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The Review

How to explain technical things to not so technical people


Technical things

Every entrepreneur and developer has been faced with the challenge of communicating with people who know very little about what they do. No matter what industry you’re part of, you’ll most likely bump into people (and possible customers) that may not have the same skill sets as you. It’s important to find ways to make sure you’re being understood by whoever you’re pitching to. Here are a few tips to improve the sometimes strenuous process of talking about technical things to non-technical people.

Ask questions… like you mean it

As the expert, it’s your job to be the one who reaches across any knowledge cracks. To do this, you have to express technical ideas in ways they’ll understand without demeaning the audience. Start off by asking a few open-ended questions that allow the individual to feel comfortable with sharing how much they know or don’t know. This will give you a better understanding of the best way to explain your product or service in order to keep them engaged.

People and actions > systems and code

It can be difficult to avoid acronyms and jargon because these terms are useful and meaningful. There are a couple simple tricks to doing this. The first is to stop using technical names and take the time to describe what they do. And the second is to begin to educate your audience on a few key terms that may come up frequently during your presentation and then use just these terms throughout your pitch.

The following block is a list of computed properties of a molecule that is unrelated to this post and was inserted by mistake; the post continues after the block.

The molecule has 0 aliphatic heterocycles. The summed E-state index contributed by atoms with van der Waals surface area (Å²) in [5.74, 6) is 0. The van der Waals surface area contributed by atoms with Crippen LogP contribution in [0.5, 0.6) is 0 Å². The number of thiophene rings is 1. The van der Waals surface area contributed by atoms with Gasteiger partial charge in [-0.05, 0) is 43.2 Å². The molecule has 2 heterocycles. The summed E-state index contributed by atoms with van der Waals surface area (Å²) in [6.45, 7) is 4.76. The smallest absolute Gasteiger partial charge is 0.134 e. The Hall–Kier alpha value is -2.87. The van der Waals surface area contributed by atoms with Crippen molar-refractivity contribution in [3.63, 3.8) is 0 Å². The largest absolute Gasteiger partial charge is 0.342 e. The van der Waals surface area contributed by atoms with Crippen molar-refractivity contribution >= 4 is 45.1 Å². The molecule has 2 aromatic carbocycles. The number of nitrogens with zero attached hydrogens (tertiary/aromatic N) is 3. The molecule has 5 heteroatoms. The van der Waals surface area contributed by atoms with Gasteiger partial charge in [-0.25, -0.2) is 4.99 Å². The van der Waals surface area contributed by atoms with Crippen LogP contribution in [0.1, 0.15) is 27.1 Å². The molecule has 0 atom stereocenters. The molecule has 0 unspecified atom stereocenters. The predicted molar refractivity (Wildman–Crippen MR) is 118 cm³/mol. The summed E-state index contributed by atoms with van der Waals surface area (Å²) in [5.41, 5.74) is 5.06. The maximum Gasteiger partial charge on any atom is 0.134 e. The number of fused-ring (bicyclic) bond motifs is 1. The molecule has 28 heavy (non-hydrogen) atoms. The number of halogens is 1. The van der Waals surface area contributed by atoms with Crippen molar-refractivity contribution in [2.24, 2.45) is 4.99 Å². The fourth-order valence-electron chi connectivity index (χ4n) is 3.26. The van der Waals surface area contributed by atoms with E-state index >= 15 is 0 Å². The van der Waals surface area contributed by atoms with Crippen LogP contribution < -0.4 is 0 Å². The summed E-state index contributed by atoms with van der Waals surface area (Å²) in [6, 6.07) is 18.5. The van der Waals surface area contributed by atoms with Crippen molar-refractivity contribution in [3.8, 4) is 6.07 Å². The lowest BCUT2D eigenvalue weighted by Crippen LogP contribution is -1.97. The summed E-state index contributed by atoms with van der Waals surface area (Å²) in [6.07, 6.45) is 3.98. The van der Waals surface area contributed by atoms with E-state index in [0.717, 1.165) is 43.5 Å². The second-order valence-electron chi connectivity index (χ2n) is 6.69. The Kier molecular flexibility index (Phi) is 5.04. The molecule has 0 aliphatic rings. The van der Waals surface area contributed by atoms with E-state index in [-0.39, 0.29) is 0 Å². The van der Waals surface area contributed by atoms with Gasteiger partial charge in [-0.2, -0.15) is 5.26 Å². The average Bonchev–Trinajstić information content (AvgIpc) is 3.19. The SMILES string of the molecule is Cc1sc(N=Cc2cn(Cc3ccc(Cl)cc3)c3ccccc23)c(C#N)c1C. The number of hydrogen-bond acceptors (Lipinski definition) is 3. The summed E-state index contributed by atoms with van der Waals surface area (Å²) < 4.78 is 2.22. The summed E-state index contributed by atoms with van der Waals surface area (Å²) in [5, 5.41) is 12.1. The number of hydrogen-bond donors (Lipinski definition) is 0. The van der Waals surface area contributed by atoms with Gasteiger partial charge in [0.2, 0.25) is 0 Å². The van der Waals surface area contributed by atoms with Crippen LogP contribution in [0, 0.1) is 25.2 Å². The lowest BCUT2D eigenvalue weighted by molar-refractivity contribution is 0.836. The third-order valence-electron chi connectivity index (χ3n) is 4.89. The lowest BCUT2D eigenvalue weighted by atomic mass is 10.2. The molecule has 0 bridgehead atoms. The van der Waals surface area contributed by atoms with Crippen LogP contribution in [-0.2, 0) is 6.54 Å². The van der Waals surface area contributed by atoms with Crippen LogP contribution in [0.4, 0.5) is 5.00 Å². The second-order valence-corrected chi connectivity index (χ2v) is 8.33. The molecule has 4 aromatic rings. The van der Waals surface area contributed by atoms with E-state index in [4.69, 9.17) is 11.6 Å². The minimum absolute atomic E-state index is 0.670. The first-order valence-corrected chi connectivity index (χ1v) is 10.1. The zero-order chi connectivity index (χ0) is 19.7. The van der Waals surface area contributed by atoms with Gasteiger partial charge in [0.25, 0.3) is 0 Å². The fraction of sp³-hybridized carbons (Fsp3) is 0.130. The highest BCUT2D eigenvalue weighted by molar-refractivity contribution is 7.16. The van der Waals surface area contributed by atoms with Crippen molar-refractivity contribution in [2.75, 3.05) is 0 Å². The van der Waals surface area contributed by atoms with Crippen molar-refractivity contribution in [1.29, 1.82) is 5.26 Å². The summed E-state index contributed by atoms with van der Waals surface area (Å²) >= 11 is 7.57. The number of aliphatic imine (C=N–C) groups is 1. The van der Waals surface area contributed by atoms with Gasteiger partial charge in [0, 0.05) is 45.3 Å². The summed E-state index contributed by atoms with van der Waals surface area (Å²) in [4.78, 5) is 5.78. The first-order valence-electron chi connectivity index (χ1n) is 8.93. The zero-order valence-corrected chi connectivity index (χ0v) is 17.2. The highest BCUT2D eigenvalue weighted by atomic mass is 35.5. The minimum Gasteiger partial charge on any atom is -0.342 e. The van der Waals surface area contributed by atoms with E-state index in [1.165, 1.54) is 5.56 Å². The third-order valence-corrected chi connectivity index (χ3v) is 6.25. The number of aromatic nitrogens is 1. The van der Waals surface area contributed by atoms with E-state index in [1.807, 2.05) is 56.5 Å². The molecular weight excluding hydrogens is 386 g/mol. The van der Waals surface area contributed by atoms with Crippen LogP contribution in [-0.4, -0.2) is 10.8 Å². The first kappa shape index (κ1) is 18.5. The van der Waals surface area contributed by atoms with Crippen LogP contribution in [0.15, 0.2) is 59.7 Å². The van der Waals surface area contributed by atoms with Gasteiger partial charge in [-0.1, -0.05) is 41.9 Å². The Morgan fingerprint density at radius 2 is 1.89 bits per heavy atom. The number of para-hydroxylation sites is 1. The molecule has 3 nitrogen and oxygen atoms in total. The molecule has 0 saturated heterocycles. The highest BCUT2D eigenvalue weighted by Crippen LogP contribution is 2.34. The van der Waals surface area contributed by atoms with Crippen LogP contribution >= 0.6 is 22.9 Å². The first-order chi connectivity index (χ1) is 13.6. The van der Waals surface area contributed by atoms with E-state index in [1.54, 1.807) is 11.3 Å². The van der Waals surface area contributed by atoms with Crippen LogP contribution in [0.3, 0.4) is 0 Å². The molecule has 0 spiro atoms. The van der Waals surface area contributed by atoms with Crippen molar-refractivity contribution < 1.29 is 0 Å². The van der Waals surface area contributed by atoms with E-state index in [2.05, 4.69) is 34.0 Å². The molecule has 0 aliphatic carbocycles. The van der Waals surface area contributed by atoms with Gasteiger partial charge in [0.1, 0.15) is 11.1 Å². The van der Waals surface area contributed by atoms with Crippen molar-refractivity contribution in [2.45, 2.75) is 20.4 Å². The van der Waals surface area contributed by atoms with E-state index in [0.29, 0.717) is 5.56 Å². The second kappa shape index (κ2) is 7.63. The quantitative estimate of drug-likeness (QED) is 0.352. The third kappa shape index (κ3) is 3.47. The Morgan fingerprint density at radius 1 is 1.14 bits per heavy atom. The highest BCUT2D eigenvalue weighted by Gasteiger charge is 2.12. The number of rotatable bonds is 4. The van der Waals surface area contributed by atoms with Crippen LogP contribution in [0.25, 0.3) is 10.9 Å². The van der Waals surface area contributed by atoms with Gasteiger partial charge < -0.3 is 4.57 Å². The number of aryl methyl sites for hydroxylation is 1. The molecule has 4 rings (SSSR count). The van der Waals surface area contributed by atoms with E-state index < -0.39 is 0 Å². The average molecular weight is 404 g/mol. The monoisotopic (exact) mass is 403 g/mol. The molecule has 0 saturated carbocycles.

It can also be helpful to explain things from the user or customer’s point of view. Instead of saying “the system will,” start every sentence with “the user will.” Instead of “it’s coded like this” say “it’s made possible like this.” Case in point: don’t speak to everyone as if they’re a fellow entrepreneur or developer.

Market the benefits, not the features

Not all your customers are tech savvy folks who salivate when hearing about all the facts related to your product or service. What attracts most individuals are the benefits because they answer the question: “why does this matter to me?” So even though your developer spent months or even years on some state-of-the-art features that just can’t go unrecognized, in order to reel the point home, always follow your points on each feature with the sentence “the benefit of this is….”

Keep your cool

It’s important not to treat the people you’re presenting to as if they’re stupid. Although you may know much more than they do about a certain technical topic, it doesn’t mean you have to be trivial when making your point. Be humble. If the individual or group you’re presenting to has a blank stare on their face, learn how to deliver your content in a variety of ways that will allow your audience to focus on the mode that’s the most meaningful to them.

Just remember the age old saying “less is more.” When it comes to explaining the technical aspects of your product or service to nontechnical people, avoid data dumping and instead, try involving your audience as if you’re having a conversation.